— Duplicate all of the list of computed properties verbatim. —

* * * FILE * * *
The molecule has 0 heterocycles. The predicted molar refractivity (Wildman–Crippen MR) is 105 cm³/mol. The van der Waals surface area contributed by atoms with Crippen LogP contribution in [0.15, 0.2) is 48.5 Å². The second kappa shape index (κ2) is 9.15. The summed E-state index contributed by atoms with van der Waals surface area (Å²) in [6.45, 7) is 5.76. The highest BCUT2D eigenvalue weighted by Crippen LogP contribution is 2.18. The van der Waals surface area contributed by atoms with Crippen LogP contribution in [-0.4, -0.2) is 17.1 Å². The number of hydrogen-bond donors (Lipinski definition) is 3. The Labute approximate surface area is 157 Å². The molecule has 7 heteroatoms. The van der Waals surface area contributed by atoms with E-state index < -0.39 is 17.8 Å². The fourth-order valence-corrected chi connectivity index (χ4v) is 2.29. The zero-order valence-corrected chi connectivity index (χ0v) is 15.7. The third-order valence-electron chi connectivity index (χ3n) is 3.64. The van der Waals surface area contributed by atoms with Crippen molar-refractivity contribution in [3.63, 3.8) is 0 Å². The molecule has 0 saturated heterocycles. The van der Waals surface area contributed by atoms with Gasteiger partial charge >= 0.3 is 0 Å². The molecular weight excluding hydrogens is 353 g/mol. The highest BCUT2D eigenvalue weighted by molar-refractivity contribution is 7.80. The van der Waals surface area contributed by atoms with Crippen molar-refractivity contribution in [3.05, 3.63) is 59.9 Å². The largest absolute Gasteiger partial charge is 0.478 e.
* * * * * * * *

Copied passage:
The molecule has 0 heterocycles. The predicted molar refractivity (Wildman–Crippen MR) is 105 cm³/mol. The van der Waals surface area contributed by atoms with Crippen LogP contribution in [0.15, 0.2) is 48.5 Å². The second kappa shape index (κ2) is 9.15. The summed E-state index contributed by atoms with van der Waals surface area (Å²) in [6.45, 7) is 5.76. The highest BCUT2D eigenvalue weighted by Crippen LogP contribution is 2.18. The van der Waals surface area contributed by atoms with Crippen LogP contribution in [-0.4, -0.2) is 17.1 Å². The number of hydrogen-bond donors (Lipinski definition) is 3. The Labute approximate surface area is 157 Å². The molecule has 7 heteroatoms. The van der Waals surface area contributed by atoms with E-state index < -0.39 is 17.8 Å². The fourth-order valence-corrected chi connectivity index (χ4v) is 2.29. The zero-order valence-corrected chi connectivity index (χ0v) is 15.7. The third-order valence-electron chi connectivity index (χ3n) is 3.64. The van der Waals surface area contributed by atoms with Crippen molar-refractivity contribution in [3.63, 3.8) is 0 Å². The molecule has 0 saturated heterocycles. The van der Waals surface area contributed by atoms with Gasteiger partial charge >= 0.3 is 0 Å². The molecular weight excluding hydrogens is 353 g/mol. The highest BCUT2D eigenvalue weighted by molar-refractivity contribution is 7.80. The van der Waals surface area contributed by atoms with Crippen molar-refractivity contribution in [3.05, 3.63) is 59.9 Å². The largest absolute Gasteiger partial charge is 0.478 e.